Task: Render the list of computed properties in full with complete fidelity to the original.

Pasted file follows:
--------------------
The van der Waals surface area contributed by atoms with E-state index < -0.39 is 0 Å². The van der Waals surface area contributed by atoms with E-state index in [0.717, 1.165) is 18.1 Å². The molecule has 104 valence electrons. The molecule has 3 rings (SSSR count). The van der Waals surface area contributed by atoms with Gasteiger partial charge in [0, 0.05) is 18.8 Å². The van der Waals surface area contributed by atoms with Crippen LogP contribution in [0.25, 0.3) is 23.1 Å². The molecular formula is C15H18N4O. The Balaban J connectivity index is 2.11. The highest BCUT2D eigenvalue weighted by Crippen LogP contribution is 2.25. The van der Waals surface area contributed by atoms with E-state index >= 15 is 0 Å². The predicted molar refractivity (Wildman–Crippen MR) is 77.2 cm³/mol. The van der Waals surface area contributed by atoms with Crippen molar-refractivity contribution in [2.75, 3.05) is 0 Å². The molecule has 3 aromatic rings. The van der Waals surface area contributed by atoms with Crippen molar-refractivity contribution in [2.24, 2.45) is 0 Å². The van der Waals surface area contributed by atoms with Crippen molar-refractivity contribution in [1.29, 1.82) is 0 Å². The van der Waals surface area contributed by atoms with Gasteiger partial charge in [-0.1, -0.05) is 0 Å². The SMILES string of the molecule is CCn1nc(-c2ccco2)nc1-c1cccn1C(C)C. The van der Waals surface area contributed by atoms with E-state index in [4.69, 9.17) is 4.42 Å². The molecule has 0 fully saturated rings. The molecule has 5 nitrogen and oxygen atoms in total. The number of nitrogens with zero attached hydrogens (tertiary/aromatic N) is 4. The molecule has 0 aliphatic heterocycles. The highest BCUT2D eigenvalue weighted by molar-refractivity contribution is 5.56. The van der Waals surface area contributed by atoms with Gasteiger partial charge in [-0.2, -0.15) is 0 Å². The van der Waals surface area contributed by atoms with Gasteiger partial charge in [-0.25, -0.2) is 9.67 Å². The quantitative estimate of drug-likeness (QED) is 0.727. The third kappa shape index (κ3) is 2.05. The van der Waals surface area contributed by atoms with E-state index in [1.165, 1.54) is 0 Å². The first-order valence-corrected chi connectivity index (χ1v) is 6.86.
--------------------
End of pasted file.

The van der Waals surface area contributed by atoms with E-state index < -0.39 is 0 Å². The van der Waals surface area contributed by atoms with E-state index in [0.717, 1.165) is 18.1 Å². The molecule has 104 valence electrons. The molecule has 3 rings (SSSR count). The van der Waals surface area contributed by atoms with Gasteiger partial charge in [0, 0.05) is 18.8 Å². The van der Waals surface area contributed by atoms with Crippen LogP contribution in [0.25, 0.3) is 23.1 Å². The molecular formula is C15H18N4O. The Balaban J connectivity index is 2.11. The highest BCUT2D eigenvalue weighted by Crippen LogP contribution is 2.25. The van der Waals surface area contributed by atoms with E-state index >= 15 is 0 Å². The predicted molar refractivity (Wildman–Crippen MR) is 77.2 cm³/mol. The van der Waals surface area contributed by atoms with Crippen molar-refractivity contribution in [2.75, 3.05) is 0 Å². The molecule has 3 aromatic rings. The van der Waals surface area contributed by atoms with Crippen molar-refractivity contribution in [2.24, 2.45) is 0 Å². The van der Waals surface area contributed by atoms with Crippen molar-refractivity contribution in [1.29, 1.82) is 0 Å². The van der Waals surface area contributed by atoms with Gasteiger partial charge in [-0.1, -0.05) is 0 Å². The SMILES string of the molecule is CCn1nc(-c2ccco2)nc1-c1cccn1C(C)C. The van der Waals surface area contributed by atoms with E-state index in [4.69, 9.17) is 4.42 Å². The molecule has 0 fully saturated rings. The molecule has 5 nitrogen and oxygen atoms in total. The number of nitrogens with zero attached hydrogens (tertiary/aromatic N) is 4. The molecule has 0 aliphatic heterocycles. The highest BCUT2D eigenvalue weighted by molar-refractivity contribution is 5.56. The van der Waals surface area contributed by atoms with Gasteiger partial charge in [-0.2, -0.15) is 0 Å². The van der Waals surface area contributed by atoms with Gasteiger partial charge in [-0.25, -0.2) is 9.67 Å². The quantitative estimate of drug-likeness (QED) is 0.727. The third kappa shape index (κ3) is 2.05. The van der Waals surface area contributed by atoms with E-state index in [1.165, 1.54) is 0 Å². The first-order valence-corrected chi connectivity index (χ1v) is 6.86.